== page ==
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Thread: Mullet

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    Admin denise's Avatar
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    Apr 2008
    Orlando, Florida


    There are more than 60 species of mullet worldwide, but only 7 found throughout fresh and marine water habitats of North America. Mullets are primarily seawater dwellers (they are born here), but many make their way to shallow coastal waters and inwards to rivers, streams and springs afterwards.

    In Florida, both striped and white mullet are very common, often spotted in springs, where they are usually seen feeding in large schools. Mullet are bottom feeders, eating all types of vegetation, algae and plankton. They are very active fish, often traveling long distances to find food, and are often spotted leaping up out of the water, and skipping along the surface.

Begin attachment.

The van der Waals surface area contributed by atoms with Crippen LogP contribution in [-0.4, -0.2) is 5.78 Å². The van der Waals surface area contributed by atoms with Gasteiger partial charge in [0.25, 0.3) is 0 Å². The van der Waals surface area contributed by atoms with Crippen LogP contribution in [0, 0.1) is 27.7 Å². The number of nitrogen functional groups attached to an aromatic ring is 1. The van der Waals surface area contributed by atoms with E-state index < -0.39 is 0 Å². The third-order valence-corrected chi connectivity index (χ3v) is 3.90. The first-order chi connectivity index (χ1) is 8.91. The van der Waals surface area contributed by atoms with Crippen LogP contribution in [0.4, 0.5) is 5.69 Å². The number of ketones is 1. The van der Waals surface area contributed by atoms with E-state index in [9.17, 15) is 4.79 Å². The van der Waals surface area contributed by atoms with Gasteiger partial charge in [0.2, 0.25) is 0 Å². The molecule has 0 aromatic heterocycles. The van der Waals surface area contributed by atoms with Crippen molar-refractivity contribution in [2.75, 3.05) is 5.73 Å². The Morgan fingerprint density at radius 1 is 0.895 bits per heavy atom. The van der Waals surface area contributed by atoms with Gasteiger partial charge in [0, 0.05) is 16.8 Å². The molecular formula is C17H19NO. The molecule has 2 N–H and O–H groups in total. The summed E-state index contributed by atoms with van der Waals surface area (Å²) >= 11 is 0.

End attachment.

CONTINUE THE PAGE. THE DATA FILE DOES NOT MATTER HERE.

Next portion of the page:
School of striped mullet, Mugil cephalus, in the run at Blue Springs, Central Florida

    Large schools of striped mullet are common in Blue Springs. They swim near the surface over sandy river run, usually along the sides. They feed and live most their lives in the river run, but return to the ocean to spawn. They are often spotted leaping out of the water into the air, probably to avoid predators. Another reason for this may be that the water they are in is low in dissolved oxygen, and by quickly exit the water they clear their gills and expose them to higher levels of oxygen.

    Striped mullet have many predators, especially in the ocean; larger fish, pelicans, dolphins will all take striped mullet. Along the coast of Florida, sharks will often feed on large striped mullet. They are also sought after for human consumption, but since a net ban on striped mullet was introduced in the state of Florida in 1995, striped mullet numbers had increased, and their stocks are now recovering.
    Last edited by denise; 04-20-2009 at 10:47 AM.
    Denise Byrne
    Marine Biologist/OW, Tech and Cave Instructor
    Orlando, Florida

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